Texas Man Pleads Guilty to Federal Charges for Fraudulently Obtaining Over $1.6 Million in Paycheck Protection Program Loans
For Immediate Release
Office of Public Affairs
Defendant Spent Loaned Funds on Personal Expenses, Including a Lamborghini, a Truck, and a Rolex Watch
A Texas man pleaded guilty today in the Southern District of Texas to fraudulently obtaining more than $1.6 million in Paycheck Protection Program (PPP) loans guaranteed by the Small Business Administration (SBA) under the Coronavirus Aid, Relief and Economic Security (CARES) Act.
According to court documents, Lee Price III, 30, of Houston, submitted two fraudulent PPP loan applications to two different lenders on behalf of entities 713 Construction LLC and Price Enterprises Holdings LLC. The 713 Construction LLC PPP loan application was made in the name of an individual who died shortly before the application was submitted. Through these two PPP loan applications, Price sought and obtained over $1.6 million in PPP loan funds.
Price falsely represented the number of employees and payroll expenses in each of the PPP loan applications. To support the fraudulent PPP applications, Price also submitted fraudulent tax records and other materials. After he received the PPP loan funds, Price spent the money on a Lamborghini Urus, a Ford F-350 truck, and a Rolex watch, and to pay off a loan on a residential property, among other purchases.
The Department of Justice, along with law enforcement partners, seized over $700,000 of the disbursed PPP funds in this matter.
Price pleaded guilty to two counts of wire fraud and three counts of money laundering. He is scheduled to be sentenced on Nov. 29 and faces a maximum penalty of 20 years in prison for each count of wire fraud and 10 years in prison for each count of money laundering. A federal district court judge will determine any sentence after considering the U.S. Sentencing Guidelines and other statutory factors.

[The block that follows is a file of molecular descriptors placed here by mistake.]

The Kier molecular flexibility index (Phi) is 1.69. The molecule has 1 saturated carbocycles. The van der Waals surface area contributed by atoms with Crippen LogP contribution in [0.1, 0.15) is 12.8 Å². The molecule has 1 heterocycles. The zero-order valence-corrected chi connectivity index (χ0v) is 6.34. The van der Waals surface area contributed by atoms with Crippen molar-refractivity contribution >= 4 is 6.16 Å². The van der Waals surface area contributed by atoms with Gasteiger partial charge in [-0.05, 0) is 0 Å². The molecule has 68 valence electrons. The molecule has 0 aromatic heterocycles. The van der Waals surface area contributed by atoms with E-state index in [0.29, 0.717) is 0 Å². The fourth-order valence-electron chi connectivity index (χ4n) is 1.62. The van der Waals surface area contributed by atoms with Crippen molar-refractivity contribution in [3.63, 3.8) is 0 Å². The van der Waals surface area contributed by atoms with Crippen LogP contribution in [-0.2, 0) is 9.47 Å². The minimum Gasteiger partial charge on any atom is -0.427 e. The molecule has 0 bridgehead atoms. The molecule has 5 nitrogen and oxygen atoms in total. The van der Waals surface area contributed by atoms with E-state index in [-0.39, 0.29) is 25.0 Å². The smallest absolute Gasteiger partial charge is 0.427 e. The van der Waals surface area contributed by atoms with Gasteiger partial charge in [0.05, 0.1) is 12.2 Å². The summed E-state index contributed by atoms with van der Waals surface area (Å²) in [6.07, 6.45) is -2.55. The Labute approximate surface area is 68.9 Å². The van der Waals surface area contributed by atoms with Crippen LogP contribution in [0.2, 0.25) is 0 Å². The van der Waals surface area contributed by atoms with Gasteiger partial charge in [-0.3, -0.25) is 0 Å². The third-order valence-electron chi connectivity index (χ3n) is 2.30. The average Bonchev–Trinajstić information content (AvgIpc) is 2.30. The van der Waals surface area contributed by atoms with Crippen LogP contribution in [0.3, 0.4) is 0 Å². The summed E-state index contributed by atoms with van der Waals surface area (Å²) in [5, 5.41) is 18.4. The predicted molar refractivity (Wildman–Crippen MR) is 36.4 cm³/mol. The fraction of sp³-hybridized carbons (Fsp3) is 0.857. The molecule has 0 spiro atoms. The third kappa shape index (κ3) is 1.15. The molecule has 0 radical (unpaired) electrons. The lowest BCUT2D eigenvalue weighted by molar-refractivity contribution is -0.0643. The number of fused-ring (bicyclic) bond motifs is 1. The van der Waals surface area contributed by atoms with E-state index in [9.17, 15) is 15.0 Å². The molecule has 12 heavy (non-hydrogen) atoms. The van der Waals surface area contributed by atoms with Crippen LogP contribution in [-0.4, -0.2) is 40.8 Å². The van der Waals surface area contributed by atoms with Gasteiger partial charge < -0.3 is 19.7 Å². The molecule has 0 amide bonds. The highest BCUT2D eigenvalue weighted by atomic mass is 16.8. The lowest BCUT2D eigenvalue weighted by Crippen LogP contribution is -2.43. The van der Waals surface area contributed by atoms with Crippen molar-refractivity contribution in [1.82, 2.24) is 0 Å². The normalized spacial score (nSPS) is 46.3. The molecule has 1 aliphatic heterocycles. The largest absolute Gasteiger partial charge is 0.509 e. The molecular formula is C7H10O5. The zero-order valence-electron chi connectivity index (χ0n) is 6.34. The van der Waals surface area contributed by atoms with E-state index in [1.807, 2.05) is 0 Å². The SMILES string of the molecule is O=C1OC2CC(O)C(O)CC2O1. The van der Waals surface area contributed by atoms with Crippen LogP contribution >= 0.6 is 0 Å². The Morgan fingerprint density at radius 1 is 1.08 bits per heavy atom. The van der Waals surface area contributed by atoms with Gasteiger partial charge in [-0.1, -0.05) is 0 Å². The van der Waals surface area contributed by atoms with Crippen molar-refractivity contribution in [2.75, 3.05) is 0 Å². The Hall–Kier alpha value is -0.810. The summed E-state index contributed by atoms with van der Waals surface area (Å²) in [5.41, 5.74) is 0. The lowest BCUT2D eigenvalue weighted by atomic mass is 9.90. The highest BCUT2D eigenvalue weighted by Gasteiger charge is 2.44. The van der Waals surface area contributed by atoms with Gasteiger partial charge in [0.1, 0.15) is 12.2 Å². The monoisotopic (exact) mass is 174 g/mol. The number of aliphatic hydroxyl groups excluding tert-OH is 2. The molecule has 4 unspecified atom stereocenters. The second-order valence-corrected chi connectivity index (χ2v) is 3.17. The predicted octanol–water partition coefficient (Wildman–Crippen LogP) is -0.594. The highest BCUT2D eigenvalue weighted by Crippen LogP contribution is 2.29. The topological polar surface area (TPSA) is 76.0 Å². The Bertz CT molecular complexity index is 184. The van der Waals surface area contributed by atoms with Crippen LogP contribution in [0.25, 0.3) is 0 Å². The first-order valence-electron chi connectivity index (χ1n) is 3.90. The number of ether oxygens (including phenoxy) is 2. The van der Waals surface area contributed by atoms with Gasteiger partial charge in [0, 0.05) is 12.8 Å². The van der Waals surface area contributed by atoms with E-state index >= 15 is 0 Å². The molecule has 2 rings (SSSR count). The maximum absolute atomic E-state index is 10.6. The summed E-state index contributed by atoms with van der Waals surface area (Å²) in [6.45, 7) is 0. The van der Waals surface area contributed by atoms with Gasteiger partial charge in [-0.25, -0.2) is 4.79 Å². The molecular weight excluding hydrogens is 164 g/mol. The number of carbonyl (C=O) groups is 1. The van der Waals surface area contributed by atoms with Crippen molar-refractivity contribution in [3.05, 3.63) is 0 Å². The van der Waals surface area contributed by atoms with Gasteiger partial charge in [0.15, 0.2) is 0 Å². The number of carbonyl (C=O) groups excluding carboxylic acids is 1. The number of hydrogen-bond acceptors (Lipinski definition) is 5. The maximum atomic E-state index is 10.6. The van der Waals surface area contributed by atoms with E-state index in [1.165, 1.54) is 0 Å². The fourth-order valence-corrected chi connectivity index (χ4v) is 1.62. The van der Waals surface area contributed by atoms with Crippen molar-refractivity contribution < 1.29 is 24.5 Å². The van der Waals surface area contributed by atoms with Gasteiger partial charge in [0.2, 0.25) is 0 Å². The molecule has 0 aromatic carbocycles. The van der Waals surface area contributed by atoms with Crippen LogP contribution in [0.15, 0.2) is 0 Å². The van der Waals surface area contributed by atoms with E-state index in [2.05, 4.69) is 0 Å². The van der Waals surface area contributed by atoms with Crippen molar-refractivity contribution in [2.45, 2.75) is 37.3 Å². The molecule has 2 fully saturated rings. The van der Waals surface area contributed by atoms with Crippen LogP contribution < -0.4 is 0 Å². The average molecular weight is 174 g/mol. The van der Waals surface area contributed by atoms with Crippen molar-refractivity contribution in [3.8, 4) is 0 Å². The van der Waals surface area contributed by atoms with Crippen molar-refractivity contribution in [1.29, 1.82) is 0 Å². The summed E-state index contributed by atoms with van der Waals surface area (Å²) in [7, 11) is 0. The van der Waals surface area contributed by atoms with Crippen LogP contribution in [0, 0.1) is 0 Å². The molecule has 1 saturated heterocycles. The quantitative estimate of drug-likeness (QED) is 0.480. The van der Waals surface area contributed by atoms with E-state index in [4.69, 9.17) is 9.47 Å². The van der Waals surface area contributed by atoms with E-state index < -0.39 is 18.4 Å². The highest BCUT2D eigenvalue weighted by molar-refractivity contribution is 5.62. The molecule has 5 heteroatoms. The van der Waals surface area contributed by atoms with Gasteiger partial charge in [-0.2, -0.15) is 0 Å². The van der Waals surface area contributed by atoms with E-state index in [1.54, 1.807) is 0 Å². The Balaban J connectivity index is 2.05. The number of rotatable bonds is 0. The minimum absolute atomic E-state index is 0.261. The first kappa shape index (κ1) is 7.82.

Assistant Attorney General Kenneth A. Polite Jr. of the Justice Department’s Criminal Division; Acting U.S. Attorney Jennifer Lowery for the Southern District of Texas; Special Agent in Charge Catherine Huber of the Federal Housing Finance Agency Office of Inspector General (FHFA-OIG)–Central Region; Special Agent in Charge Sharon Johnson of the SBA Office of Inspector General (SBA-OIG)–Central Region; and Acting Inspector in Charge Dana Carter of the U.S. Postal Inspection Service – Houston Division made the announcement.
FHFA-OIG, SBA-OIG, and the U.S. Postal Inspection Service–Houston Division investigated the case.
Trial Attorney Andrew Tyler of the Criminal Division’s Fraud Section and Trial Attorneys James Alexander and Matthew Grisier of the Criminal Division’s Money Laundering and Asset Recovery Section are prosecuting the case with the assistance of Assistant U.S. Attorney James McAlister of the Southern District of Texas. Assistant Deputy Chief Timothy A. Duree and Trial Attorney Kyle Maurer of the Criminal Division’s Fraud Section assisted in the investigation of the case.
The Fraud Section leads the department’s prosecution of fraud schemes that exploit the PPP. In the months since the PPP began, Fraud Section attorneys have prosecuted more than 100 defendants in more than 70 criminal cases. The Fraud Section has also seized more than $65 million in cash proceeds derived from fraudulently obtained PPP funds, as well as numerous real estate properties and luxury items purchased with such proceeds. More information can be found at https://www.justice.gov/criminal-fraud/ppp-fraud.
On May 17, 2021, the Attorney General established the COVID-19 Fraud Enforcement Task Force to marshal the resources of the Department of Justice in partnership with agencies across government to enhance efforts to combat and prevent pandemic-related fraud. The Task Force bolsters efforts to investigate and prosecute the most culpable domestic and international criminal actors and assists agencies tasked with administering relief programs to prevent fraud by, among other methods, augmenting and incorporating existing coordination mechanisms, identifying resources and techniques to uncover fraudulent actors and their schemes, and sharing and harnessing information and insights gained from prior enforcement efforts. For more information on the department’s response to the pandemic, please visit https://www.justice.gov/coronavirus.
Anyone with information about allegations of attempted fraud involving COVID-19 can report it by calling the Department of Justice’s National Center for Disaster Fraud (NCDF) Hotline at 866-720-5721 or via the NCDF Web Complaint Form at https://www.justice.gov/disaster-fraud/ncdf-disaster-complaint-form.
Updated September 20, 2021